Drought, salinity and genes in rice.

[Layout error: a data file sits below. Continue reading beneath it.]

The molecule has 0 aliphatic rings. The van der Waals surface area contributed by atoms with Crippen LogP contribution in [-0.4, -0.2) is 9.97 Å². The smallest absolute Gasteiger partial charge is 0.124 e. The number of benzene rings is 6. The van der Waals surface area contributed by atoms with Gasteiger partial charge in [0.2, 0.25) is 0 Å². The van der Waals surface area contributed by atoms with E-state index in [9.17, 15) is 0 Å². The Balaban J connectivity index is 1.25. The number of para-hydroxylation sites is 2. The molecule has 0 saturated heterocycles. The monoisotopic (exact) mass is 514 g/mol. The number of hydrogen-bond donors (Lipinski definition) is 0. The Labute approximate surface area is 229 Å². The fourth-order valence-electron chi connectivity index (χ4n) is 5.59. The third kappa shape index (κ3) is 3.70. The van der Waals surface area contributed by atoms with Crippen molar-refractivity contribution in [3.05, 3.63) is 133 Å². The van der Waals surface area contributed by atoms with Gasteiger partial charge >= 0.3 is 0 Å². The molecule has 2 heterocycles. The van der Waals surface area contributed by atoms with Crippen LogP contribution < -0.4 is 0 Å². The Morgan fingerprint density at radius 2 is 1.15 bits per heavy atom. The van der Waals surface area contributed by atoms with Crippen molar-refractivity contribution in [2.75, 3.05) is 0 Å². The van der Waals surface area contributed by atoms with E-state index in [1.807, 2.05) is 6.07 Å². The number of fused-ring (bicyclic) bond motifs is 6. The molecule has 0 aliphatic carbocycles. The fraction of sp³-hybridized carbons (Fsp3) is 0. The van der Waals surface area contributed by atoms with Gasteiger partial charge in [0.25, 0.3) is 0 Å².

The chief crop that occupies the chiefly small holder landscape (less than 2 hectares in area) of Asia, with a cumulative area of ~ 130 million hectares, is rice (Oryza sativa). Smallholder farms are primarily found in dry climatic conditions where the cropping cycles are partially or fully dependent on the availability of rain. Consequently, of the many abiotic barriers that smallholder farmers face in their farming livelihoods, drought takes precedence as one of the most impactful consequences on harvests and consequently their economic sustainability. It is estimated that 18 million metric tonnes of rice amounting to US$3600 is lost annually due to drought-induced harvest losses. Further, the additional effects of drought extend to the coping mechanisms that poor farmers employ for economic sustainability, such as the selling of livestock and personal possessions and to the trickling effects of poverty that increase malnutrition, susceptibility to disease and compromise the education of children.